Introduction and Brief Definition of Literature Review
Literature review constitutes an essential part of medical education research. Defined by Maggio, Sewell, and Artino as a comprehensive summary of what is known on the specific topic, it forms the basis for all the phases of further research. After clearly identifying its objectives and algorithm, authors can enhance the quality of their manuscripts. This paper will briefly analyze the purpose of the literature review in nursing and outline the specific steps necessary for its proper completion.
Purpose of a Literature Review
The critical role of the literature review is to record and collect relevant evidence according to the available theoretical and scientific knowledge. As supported by Maggio et al., this type of academic article aims at minimizing instances of duplicative research, providing context, indicating innovation, and confirming professional and ethical standards. Conducting a high-quality literature review allows researchers to set precise goals, adequately prepare for the novel study, select suitable methods, and critically reflect on the obtained results (Maggio et al., 2016). Failure to meet the aforementioned criteria frequently results in the methodologically weak study, which lacks substantial support from the ground theory.
Steps Needed to Conduct Properly
While the specific steps essential for the conduction of the literature review differ depending on the topic of the research, the following four guidelines remain universal in all healthcare industries. According to Smith and Noble, first, authors should formulate accurate inclusion criteria for the summary, including but not limited to participants’ age, conditions, research designs, social groups. Second, it is vital to vindicate the data and types of sources in databases. The third step refers to the development of proper search terms and keywords. The final aspect of the literature review is dedicated to the generation of search skills, such as Boolean operators (Smith & Noble, 2016). After the selection of articles, researchers evaluate the studies while summarizing the compile findings, interpreting clustered information, and specifying the current knowledge base.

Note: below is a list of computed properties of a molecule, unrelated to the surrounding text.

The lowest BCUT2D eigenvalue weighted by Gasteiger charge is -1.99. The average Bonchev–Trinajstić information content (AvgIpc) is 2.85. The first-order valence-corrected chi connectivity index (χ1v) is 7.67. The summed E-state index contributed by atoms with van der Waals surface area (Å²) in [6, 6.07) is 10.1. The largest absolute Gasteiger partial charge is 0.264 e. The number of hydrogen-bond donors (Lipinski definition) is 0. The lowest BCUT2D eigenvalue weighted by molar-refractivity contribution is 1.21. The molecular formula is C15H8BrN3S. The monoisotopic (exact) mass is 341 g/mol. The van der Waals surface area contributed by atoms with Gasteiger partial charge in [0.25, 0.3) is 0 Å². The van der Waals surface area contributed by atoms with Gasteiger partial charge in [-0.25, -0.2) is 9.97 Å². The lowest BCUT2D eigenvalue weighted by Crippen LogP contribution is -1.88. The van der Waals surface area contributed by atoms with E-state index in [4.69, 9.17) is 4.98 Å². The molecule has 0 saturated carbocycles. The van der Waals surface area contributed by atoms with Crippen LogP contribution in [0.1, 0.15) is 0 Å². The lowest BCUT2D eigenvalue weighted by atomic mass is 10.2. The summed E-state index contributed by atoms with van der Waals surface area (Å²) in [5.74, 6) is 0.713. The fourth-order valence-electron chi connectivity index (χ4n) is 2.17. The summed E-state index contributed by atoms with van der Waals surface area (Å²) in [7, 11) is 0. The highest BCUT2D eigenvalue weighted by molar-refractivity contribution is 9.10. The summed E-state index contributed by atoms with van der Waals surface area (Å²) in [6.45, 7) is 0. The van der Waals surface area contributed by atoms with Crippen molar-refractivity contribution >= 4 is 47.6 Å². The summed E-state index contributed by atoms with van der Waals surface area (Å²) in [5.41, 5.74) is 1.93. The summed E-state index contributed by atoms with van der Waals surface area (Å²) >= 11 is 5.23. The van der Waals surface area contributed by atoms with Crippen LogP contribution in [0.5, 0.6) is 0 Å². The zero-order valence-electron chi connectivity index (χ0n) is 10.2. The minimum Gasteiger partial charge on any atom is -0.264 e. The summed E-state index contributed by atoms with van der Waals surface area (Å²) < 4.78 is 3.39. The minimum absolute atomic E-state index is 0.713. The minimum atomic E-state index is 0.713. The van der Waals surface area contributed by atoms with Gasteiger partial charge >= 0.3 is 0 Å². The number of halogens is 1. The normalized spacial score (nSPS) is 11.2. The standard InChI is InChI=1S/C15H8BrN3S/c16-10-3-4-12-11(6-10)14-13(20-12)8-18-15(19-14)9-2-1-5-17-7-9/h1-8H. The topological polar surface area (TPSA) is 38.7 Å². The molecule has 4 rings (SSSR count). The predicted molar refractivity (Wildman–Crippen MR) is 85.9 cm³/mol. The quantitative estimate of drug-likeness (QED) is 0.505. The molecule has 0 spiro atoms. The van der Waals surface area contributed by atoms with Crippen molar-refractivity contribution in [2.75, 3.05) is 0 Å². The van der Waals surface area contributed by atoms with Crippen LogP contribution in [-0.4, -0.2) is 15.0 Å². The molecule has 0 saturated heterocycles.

Ultimately, the process of writing a high-quality literature review requires extensive research skills, concentration, and critical thinking. Once all the preparatory steps are successfully completed, researchers should organize the obtained data into three sections: introduction, empirical literature, and summary. The key to an effective data-based review lies in the usage of scholarly language, cohesiveness, and conciseness. Thorough analysis, evidence-based interpretation, and relevant examples also increase the reliability of the synthetic summary.
Maggio, L. A., Sewell, J. L., & Artino, A. R. (2016). The literature review: A foundation for high-quality medical education research. Journal of Graduate Medical Education, 8(3), 297–303. doi:10.4300/JGME-D-16-00175.1
Smith J., & Noble, H. (2016). Reviewing the literature. Evidence-Based Nursing, 19(1), 2-3. doi:10.1136/eb-2015-102252